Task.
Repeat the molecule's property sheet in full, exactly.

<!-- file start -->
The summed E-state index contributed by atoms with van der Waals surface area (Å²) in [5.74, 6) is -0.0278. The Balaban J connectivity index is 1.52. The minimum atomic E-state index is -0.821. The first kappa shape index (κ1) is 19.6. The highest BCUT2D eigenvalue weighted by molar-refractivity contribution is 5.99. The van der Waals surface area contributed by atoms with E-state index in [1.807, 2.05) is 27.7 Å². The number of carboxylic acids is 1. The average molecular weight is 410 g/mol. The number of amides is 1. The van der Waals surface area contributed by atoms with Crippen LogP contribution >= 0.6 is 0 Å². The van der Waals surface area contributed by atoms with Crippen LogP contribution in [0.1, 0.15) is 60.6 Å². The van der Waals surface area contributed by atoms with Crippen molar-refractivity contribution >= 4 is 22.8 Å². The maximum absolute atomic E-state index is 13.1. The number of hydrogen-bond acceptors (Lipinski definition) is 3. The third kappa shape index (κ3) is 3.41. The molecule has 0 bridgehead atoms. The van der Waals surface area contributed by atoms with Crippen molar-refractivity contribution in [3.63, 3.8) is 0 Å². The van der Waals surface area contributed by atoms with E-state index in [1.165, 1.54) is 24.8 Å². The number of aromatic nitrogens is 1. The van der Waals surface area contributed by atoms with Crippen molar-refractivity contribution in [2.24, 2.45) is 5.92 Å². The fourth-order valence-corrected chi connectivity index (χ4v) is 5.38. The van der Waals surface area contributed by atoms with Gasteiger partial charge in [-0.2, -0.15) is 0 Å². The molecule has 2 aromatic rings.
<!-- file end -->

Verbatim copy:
The summed E-state index contributed by atoms with van der Waals surface area (Å²) in [5.74, 6) is -0.0278. The Balaban J connectivity index is 1.52. The minimum atomic E-state index is -0.821. The first kappa shape index (κ1) is 19.6. The highest BCUT2D eigenvalue weighted by molar-refractivity contribution is 5.99. The van der Waals surface area contributed by atoms with E-state index in [1.807, 2.05) is 27.7 Å². The number of carboxylic acids is 1. The average molecular weight is 410 g/mol. The number of amides is 1. The van der Waals surface area contributed by atoms with Crippen LogP contribution >= 0.6 is 0 Å². The van der Waals surface area contributed by atoms with Crippen LogP contribution in [0.1, 0.15) is 60.6 Å². The van der Waals surface area contributed by atoms with Crippen molar-refractivity contribution >= 4 is 22.8 Å². The maximum absolute atomic E-state index is 13.1. The number of hydrogen-bond acceptors (Lipinski definition) is 3. The third kappa shape index (κ3) is 3.41. The molecule has 0 bridgehead atoms. The van der Waals surface area contributed by atoms with Crippen molar-refractivity contribution in [3.63, 3.8) is 0 Å². The van der Waals surface area contributed by atoms with E-state index in [1.165, 1.54) is 24.8 Å². The number of aromatic nitrogens is 1. The van der Waals surface area contributed by atoms with Crippen molar-refractivity contribution in [2.24, 2.45) is 5.92 Å². The fourth-order valence-corrected chi connectivity index (χ4v) is 5.38. The van der Waals surface area contributed by atoms with Gasteiger partial charge in [-0.2, -0.15) is 0 Å². The molecule has 2 aromatic rings.